An Integrated Landscape Approach to land management is broadly defined as a framework to integrate policy and practice for multiple land uses, within a given area, to ensure equitable and sustainable use of land while strengthening measures to mitigate and adapt to climate change. It also aims to balance competing demands on land through the implementation of adaptive management strategies.
Although primarily rooted in conservation and the science of landscape ecology, a landscape approach is multi-faceted  and seeks to address the increasingly complex and widespread environmental, social and political challenges that transcend traditional management boundaries. As such, it requires a multidisciplinary approach that engages stakeholders at a range of levels from local to national. In order to reflect the multi-faceted nature of landscapes and the diversity of landscape approaches, contest submissions portraying this complexity in an accessible manner will be given special attention.
What is a landscape?
“Landscape = “A place with governance in place”
- A place: A landscape is a geographical area that can be of any size — from very small to very large.
- With governance in place: There exists institution(s) that will consider options for the landscape and set priorities. The formalization level of this governance can vary, from informal to formal.”
What is a landscape approach?
“A landscape approach is essentially managing complex landscapes in an integrated fashion, in a holistic fashion, incorporating all the different land uses within those landscapes in a single management process”
Key introductory materials: Some thought-starters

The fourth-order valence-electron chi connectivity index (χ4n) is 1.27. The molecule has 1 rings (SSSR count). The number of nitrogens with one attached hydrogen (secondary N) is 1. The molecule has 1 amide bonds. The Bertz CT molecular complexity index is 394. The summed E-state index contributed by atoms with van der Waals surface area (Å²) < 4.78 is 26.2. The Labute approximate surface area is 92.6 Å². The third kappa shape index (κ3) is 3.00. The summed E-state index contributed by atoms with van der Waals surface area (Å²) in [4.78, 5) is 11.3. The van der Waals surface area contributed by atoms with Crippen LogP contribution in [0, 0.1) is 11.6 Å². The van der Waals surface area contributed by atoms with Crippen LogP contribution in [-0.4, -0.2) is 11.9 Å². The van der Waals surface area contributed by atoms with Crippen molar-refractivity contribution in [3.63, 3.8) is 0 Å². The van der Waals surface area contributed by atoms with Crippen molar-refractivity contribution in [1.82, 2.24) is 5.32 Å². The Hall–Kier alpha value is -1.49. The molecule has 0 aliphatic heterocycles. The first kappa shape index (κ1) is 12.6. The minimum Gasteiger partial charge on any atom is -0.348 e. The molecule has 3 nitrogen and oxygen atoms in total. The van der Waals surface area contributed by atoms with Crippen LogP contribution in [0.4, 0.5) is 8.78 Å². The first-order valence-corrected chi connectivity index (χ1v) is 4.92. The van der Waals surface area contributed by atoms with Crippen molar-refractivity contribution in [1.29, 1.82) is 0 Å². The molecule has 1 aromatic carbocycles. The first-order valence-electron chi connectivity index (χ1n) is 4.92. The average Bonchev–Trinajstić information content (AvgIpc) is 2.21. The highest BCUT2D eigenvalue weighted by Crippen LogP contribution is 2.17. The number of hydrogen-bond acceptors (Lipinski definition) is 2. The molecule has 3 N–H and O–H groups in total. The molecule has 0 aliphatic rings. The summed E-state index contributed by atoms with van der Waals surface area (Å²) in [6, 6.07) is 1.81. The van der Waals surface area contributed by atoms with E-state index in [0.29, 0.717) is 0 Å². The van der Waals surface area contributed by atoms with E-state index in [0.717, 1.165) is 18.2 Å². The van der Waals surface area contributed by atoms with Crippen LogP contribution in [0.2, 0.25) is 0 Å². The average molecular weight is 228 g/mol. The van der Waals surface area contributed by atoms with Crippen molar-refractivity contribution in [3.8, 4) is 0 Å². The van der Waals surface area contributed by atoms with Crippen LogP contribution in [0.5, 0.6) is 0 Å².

- 10 Principles for a landscape approach reconciling agriculture, conservation & other competing land uses
- Q&A: Scientist Terry Sunderland describes the “landscapes approach”
- VIDEO: A short guide to the ‘landscape approach’
Statistics, facts and figures by thematic area
Once again, be creative in linking themes, disciplines, geographic areas, types of data and statistics– special attention will be given to submissions that look at integration of multiple perspectives, interdisciplinarity and take a holistic view.
The global landscape is constantly evolving – Trends and projections predict increasing pressure on landscapes around the world
- The world population is predicted to increase to 9.6 billion people by 2050. For more predicted population trends see for example: summary of the World Population Prospects: the 2012 Revision  and associateddatasets. 
- This population increase, alongside other societal trends, lead to current estimates projecting a 100% increase in food production, that will result in the conversion of roughly 1 billion hectares of land by 2050 (see Tilman et al. 2011, Global food demand and the sustainable intensification of agriculture).
- In the shorter term, global demand for food is expected to grow by 50% by 2030 (see for example figures from the European Development Report 2013, or the prospective report: World Agriculture towards 2030/2050 (Food and Agriculture Organization of the UN))
However, the food crisis is already occurring now
- It is currently estimated that 868 million people do not have access to sufficient calories (more in information on food insecurity in the FAO, IFAD, WFP report, “The State of Food Insecurity”)